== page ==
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Final

Conceptual Physics Final Exam Notes.docx

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Department
Physics
Course Code
Physics 1021
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Lara Braitstein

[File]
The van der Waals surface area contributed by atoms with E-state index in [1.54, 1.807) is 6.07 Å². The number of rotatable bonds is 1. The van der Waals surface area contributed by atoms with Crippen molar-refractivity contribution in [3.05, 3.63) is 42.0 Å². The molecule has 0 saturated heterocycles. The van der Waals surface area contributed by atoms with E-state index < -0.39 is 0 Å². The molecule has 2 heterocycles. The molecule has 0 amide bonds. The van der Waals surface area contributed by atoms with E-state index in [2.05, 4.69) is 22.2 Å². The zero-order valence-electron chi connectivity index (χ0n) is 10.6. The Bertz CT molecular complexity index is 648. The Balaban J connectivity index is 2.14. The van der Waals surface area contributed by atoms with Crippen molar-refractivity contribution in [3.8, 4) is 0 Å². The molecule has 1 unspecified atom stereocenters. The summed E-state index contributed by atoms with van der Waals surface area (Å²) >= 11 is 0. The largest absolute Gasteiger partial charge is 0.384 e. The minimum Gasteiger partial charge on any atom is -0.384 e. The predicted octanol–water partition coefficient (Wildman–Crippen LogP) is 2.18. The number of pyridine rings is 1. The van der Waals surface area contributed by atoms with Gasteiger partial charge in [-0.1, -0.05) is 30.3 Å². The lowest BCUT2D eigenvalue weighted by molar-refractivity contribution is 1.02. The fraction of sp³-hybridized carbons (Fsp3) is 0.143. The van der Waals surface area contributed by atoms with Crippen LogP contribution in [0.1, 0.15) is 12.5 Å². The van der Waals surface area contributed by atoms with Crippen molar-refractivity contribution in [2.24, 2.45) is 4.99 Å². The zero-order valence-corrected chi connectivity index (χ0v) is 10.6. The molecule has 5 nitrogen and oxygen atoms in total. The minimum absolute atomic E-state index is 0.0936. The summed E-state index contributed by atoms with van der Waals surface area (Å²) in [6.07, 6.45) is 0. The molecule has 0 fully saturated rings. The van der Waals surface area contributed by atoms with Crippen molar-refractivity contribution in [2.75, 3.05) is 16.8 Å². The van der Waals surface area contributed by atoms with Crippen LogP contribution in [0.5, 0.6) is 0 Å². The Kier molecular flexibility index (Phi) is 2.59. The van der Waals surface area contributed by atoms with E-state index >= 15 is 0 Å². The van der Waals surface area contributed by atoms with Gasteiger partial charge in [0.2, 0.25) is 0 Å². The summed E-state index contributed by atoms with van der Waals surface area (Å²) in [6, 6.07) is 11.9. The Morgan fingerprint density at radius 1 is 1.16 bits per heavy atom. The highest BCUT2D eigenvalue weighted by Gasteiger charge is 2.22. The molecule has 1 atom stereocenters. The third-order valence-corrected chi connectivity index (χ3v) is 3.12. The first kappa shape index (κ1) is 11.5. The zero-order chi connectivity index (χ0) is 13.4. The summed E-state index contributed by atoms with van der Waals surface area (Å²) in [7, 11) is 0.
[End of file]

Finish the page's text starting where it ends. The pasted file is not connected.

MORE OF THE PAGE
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Conceptual Physics - Final Exam Notes Elastic Materials Pg. 496 – 509 What is an elastic body? Responds with change of shape to external forces  Elasticity: tensile stress and stretching  The response to stretching is stress and strain  Stress: a force exerted per unit area of surface of the extended object, has unit of [Pa]  Strain: relative change of length or size of the object; three types: o Stretching is a change in the length of the object o Twisting is a change in an angle of the extended object o Compression or expansion is a change in the volume of an object  Each type of strain is caused by a different form of stress o Stretching is caused by tensile stress. o Twisting is caused by shearing stress. o Compression or expansion is caused by hydraulic stress. Elastic Deformation Stress will cause deformation of an object. If, after the stress is removed, the object returns to its original shape, the deformation was elastic. Stress and strain are proportional to each other in elastic formation. Linear Response (Hooke’s Law) If stress and strain are linearly proportional to each other, we can write: OR  Near mechanical equilibrium, a linear relation exists between the cause of the deformation (stress) and the response by the extended object (strain)  The linear relation between stress and strain is called Hooke’s law.  The proportionality factor Y is called Young’s modulus with a unit of [Pa]  Large Y means that a large force acting on a material leads only to a small length variation. Materials with a large Y are called strong (hard) materials. Examples are steel and your desk.  Small Y means that a large force acting on a material causes a large length variation. Materials with small Y are called soft materials. Blood vessels and skin are examples of soft materials.  When the response is linear, it is also elastic. Elastic vs. Plastic Deformations  A material is called elastic when it responds to external forces (stress) with a linear deformation (strain). Elastic deformations are reversible (the object resumes its original shape when the stress is removed).  A material is called plastic when it responds to a stress in a non-linear fashion. Plastic deformations are irreversible (the strain does not return to zero when the stress on the material is removed). Elastic Tissue of Blood Vessels  Blood vessels are non-elastic  Combined effect of collagen and elastin (structural protein) result in elasticity of blood vessels  Not included: contractile smooth muscles  Collagen keeps the blood vessel intact (it is due to collagen that the actual blood vessel walls do not show linear stress-strain behaviour, as indicated by the diagram)  Diagram: collagen – blue dashed; elastin – dot dash; solid line – combined effect The elastic force is also called a restoring force. Vibrations Pg.509 – 516 Elastic Potential Energy – kx = m(d²x/dt²)  Elastic potential energy is the energy that depends on the displacement of the object.  A system with a linear restoring force (Hooke’s law) has an elastic potential energy that is proportional to the square of the displacement from the equilibrium position of the system.   Elastic potential energy is not linear in the displacement of the object; elastic potential energy plots are not shown as straight lines are gravitational potential energy plots are, but as curves, where energy is conserved.  Thus, when the displacement from the equilibrium position doubles, the elastic energy increases by a factor of 4. The vibration of an object attached to a spring o For a small displacement Δx = x – xeqhe external force is linearly proportional to the displacement, Δ x from the equilibrium position. (Hooke’s law) o F = F is the force exerted on the object by the spring. The object is at equilibrium. restore elast o Diagram: Observations made from the spring model  The amplitude of the motion of an object attached to a spring is the maximum displacement of a vibrating object.  Simple harmonic motion (when an object oscillates about a point of mechanical equilibrium) and angular frequency Electric Force Pg. 404 – 413, 419 – 420 Properties of Water Large surface tension The water molecule consists of two hydrogen atoms and one oxygen atom connected by covalent bonds (H2O) and arranged at an angle of 104.5. The oxygen end of the molecule carries a partial negative charge and the hydrogen end a partial positive charge. Opposite charges separated by a fixed angle define a dipole.  Water molecules stick to one another as a result of hydrogen bonding; even though hydrogen bonds are weak they hold water strongly at a macroscopic level. This is known as cohesion.  Surface tension is the related measure of how much effort is needed to increase the surface area of a liquid. High specific heat capacity  The amount of energy required for the phase transition of a material from the liquid to the vapour state at its boiling point.  Hydrogen bonds have a large latent heat vaporization because they need to be broken during evaporation.  A large amount of energy is required when water evaporates from a surface.  This effects climate and the heat absorbed by evaporation in oceans. Ice floats on the surface of liquid water ρ ice > ρ liquid water  Water is less dense in solid form than in liquid form  Most materials contract when they solidify but water expands  Floating ice thermally insulates the water below Boiling and melting point Water has a high boiling and melting point Stabilizes salts and polar organic molecules in a solution  Effective solvent in chemistry  Water molecules form a hydration shell – large number of molecules that form a layer around a charged particle – that stabilizes the ions in the solution  The hydration shell is energetically favoured because of an electric interaction between the charged particle and the water molecule All of these features are due to the one microscopic feature of the water molecule – water is an electric dipole.  Opposite charges separated by a fixed angle define a dipole. Dipoles interact electrically with ions and other dipoles.  The positive end of one dipole and negative end of another attract each other in liquid water.  Water dipoles form hydrogen bridge bonds. Electric Charge and Force  Electric charge is an intrinsic property of the particles that comprise matter in the same fashion as mass is an intrinsic property of the same particles. Because particles carrying single charges are usually very small, the concept of point charge is introduced. A point charge is a charged particle with negligible (insignificant) size.  Mass and charge of a particle are independent from each other.  Only one type of mass exists but two types of charges exist: positive and negative.  Two charges of the same type repel each other and two opposite charges attract each other.  In a system with a large number of charges, the charges are uniformly distributed throughout a given volume and across a given surface. The Magnitude of Electric Force (Coulomb’s Law) We represent charge quantitatively as the force that occurs between separate point charges or the force that charges exert on each other. The magnitude of the electric force between two charged spheres is proportional to the absolute 2 amount of charge on each sphere and is proportional to 1/r where r is the distance between spheres. This is known as Coulomb’s Law:  F e 1 q1q 2 r0 4  0 r2  Coulomb’s law expresses the force a point charge q exerts on a point charge q 1 2  Fels proportional to the absolute values of the two interacting charges q a1d q 2  The force is reduced to ¼ when the distance r between spheres is doubled  The standard unit of charge is C (Coulomb)  The electric force is very strong and reaches very far  The difference between mass and charge is that charge is quantized (no limitations of the amount of mass there can exist; limitations exist for charge as there is a smallest possible charge, known as the elementary charge)  Parallel charged plates allow us to exert an electric force on a point charge that is located between them. The Direction of the Electric Force  Electric force is characterized by magnitude and direction  The direction of the electric force is determined by two factors: 1) The relative positions of the two point charges 2) The signs of the charges of the two interacting particles  Figure 13.5 demonstrates the direction of repulsion between two positive charges and the direction of attraction between opposite charges The Electric Dipole Moment  The product of charge and distance defines the electric dipole moment: µ = q · d  Electric dipole moments characterize the chemical and physical properties of molecules (i.e. water is distinct from other molecules because it’s very large electric dipole moment yields melting and boiling points that are unusually high for such a small molecules)  The electric dipole moment is one way to demonstrate quantitatively the direct relation between the electric properties of the water molecule and its applications as a key ingredient of life processes.  Physically, this relation is established by the direct relation of the electric dipole moment to the strength of hydrogen bonds. Hydrogen Bonds A hydrogen bond between water molecules forms when a hydrogen atom of one water molecule approaches the oxygen atom in another water molecule. The hydrogen bond is therefore a dipole-dipole interaction.  Every oxygen atom is symmetrically surrounded by four hydrogen atoms.  Hydrogen bonds require only 5% to 10% of the energy that is needed to break a covalent bond; however, this energy still exceeds the thermal energy available at sufficiently low temperatures.  The ability to form dipoles varies. In water, oxygen succeeds in drawing electrons from hydrogen to form a strong dipole. This is due to high electronegativity and ionic character. Electric Energy Pg. 422 – 429, 433 – 435 Electric Energy Energy concepts can be as useful in electricity as they were in mechanics. However, we do not measure electric forces directly. Instead, we measure an electric potential difference. The electric potential energy can be combined with kinetic and other forms of energy to determine the total or internal energy of a system. The Potential Energy for Charged Parallel Plates  The plate at the top is charged positively and the plate at the bottom is charged negatively. This leads to a downward-directed electric field.  We assume that a positive mobile point charge moves from close to the positive plate to a position close to the negative plate (i.e. from position y to y ). initial final  Moving a mobile point charge from one equilibrium position to another requires an external force Fextto prevent it from accelerating toward the negative plate. Thus, the external force is positive and the displacement is negative.  A negative work follows from anti-parallel external force and displacement; i.e., the mobile point charge releases work to the source of the external force.  We determine the electric potential energy to specify the magnitude of the electric field.  The electric energy of a mobile point charge in a parallel plate arrangement is a linear function of distance from the plate that carries a charge with opposite sign of the mobile charge.  If you remove the external force that holds the mobile point char